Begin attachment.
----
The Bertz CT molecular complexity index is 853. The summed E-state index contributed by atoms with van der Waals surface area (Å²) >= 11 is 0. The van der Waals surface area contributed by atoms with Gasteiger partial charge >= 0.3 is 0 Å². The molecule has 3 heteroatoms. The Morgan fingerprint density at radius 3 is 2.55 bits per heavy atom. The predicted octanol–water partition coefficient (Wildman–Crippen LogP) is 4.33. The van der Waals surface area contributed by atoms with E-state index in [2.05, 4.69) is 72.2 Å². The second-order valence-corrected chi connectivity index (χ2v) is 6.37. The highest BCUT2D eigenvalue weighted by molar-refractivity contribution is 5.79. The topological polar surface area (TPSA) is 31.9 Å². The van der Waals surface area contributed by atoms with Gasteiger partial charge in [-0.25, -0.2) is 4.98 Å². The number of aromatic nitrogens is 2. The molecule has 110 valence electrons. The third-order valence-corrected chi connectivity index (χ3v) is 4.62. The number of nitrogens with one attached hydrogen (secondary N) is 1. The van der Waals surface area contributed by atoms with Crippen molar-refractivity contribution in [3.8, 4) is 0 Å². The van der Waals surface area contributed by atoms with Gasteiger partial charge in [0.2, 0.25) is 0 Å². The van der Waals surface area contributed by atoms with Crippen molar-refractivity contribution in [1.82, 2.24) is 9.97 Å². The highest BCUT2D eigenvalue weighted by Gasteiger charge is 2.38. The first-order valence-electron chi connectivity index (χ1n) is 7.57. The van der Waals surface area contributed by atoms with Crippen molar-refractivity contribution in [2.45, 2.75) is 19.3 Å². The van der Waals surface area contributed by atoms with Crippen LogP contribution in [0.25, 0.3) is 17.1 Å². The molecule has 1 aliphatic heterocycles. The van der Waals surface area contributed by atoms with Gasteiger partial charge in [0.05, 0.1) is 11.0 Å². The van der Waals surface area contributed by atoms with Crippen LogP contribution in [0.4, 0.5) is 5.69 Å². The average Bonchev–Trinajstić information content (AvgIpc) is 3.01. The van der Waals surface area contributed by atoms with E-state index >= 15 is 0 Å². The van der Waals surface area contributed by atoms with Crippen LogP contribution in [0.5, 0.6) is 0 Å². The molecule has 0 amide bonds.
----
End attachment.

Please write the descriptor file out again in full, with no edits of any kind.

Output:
The Bertz CT molecular complexity index is 853. The summed E-state index contributed by atoms with van der Waals surface area (Å²) >= 11 is 0. The van der Waals surface area contributed by atoms with Gasteiger partial charge >= 0.3 is 0 Å². The molecule has 3 heteroatoms. The Morgan fingerprint density at radius 3 is 2.55 bits per heavy atom. The predicted octanol–water partition coefficient (Wildman–Crippen LogP) is 4.33. The van der Waals surface area contributed by atoms with E-state index in [2.05, 4.69) is 72.2 Å². The second-order valence-corrected chi connectivity index (χ2v) is 6.37. The highest BCUT2D eigenvalue weighted by molar-refractivity contribution is 5.79. The topological polar surface area (TPSA) is 31.9 Å². The van der Waals surface area contributed by atoms with Gasteiger partial charge in [-0.25, -0.2) is 4.98 Å². The number of aromatic nitrogens is 2. The molecule has 110 valence electrons. The third-order valence-corrected chi connectivity index (χ3v) is 4.62. The number of nitrogens with one attached hydrogen (secondary N) is 1. The van der Waals surface area contributed by atoms with Crippen molar-refractivity contribution in [3.8, 4) is 0 Å². The van der Waals surface area contributed by atoms with Gasteiger partial charge in [0.2, 0.25) is 0 Å². The van der Waals surface area contributed by atoms with Crippen molar-refractivity contribution in [1.82, 2.24) is 9.97 Å². The highest BCUT2D eigenvalue weighted by Gasteiger charge is 2.38. The first-order valence-electron chi connectivity index (χ1n) is 7.57. The van der Waals surface area contributed by atoms with Crippen molar-refractivity contribution in [2.45, 2.75) is 19.3 Å². The van der Waals surface area contributed by atoms with Crippen LogP contribution in [0.25, 0.3) is 17.1 Å². The molecule has 1 aliphatic heterocycles. The van der Waals surface area contributed by atoms with Gasteiger partial charge in [0.05, 0.1) is 11.0 Å². The van der Waals surface area contributed by atoms with Crippen LogP contribution in [0.4, 0.5) is 5.69 Å². The average Bonchev–Trinajstić information content (AvgIpc) is 3.01. The van der Waals surface area contributed by atoms with E-state index >= 15 is 0 Å². The van der Waals surface area contributed by atoms with Crippen LogP contribution in [0.5, 0.6) is 0 Å². The molecule has 0 amide bonds.